General Physics problem using kinematics and dynamics, application of newton's law - friction kinetic friction coefficient
Posted on 2008-10-02
A 4.5-kg block slides down an inclined plane that makes an angle of 28 degress with the horizontal. Starting from rest, the block slides a distance of 2.4m in 5.2 seconds. Find the coefficient of kinetic friction between the block and plane.
This is a problem from chapter 5 of Paul A. Tipler's Physics for Scientists and Engineers Chapter 5. I have the answer (odd problem, 121) and have spent at least a half hour trying to arrive there.
This problem is multistep and requires the use of (I assume) X = X_initial + V_initial * time + .5 * a * time^2
, net force = mass * acceleration , and Force_friction = coefficient * Force_normal. Sorry I do not know how to use subscripts and superscripts or greek letters with this site.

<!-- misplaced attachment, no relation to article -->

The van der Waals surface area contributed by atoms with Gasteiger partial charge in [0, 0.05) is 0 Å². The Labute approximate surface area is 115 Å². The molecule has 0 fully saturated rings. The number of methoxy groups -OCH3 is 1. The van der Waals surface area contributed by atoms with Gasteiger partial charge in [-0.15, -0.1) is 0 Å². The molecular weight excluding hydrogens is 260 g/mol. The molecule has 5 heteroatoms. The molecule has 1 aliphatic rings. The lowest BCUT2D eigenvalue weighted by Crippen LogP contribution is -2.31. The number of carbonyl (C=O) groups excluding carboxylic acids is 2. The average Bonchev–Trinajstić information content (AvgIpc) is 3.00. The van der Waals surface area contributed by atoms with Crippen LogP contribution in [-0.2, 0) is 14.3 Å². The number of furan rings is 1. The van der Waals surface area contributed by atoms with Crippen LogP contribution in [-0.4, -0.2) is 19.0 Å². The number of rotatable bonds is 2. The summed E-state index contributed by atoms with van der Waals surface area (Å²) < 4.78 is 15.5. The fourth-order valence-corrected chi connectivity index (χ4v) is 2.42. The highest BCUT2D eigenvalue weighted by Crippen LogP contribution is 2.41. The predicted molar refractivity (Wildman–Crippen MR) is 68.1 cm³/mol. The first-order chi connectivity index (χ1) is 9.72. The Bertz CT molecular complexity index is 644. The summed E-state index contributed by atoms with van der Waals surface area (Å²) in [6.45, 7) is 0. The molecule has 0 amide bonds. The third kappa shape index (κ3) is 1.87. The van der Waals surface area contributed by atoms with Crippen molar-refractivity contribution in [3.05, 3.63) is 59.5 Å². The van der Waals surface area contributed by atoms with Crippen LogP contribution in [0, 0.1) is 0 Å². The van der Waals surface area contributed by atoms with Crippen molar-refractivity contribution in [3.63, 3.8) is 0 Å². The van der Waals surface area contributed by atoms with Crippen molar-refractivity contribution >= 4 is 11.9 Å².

I am thinking:
Step 1: Find the normal force (force perpendicular to the plane the block is on), m*gravity*sin(28)?
Step 2: Find acceleration (down the plane), see equation above, I came up with .1775m/s/s
Step 3: Find magnitude of force of friction, the normal force perpendicular to the plane - the friction force = m * a
Step 4: Lastly, use the firctional force, and the perpendicular force to find the ceofficient of kinetic friction from the equation F_fr = coefficient * perpendicular force
I keep coming up with with friction and perpendicular forces that are both ~39N, which would lead to coefficient of 1, which is by far not the answer. If it helps anyone the correct answer is .51
But how do we get there, and is there somethign wrong with my approach or am I missing a bad calculation?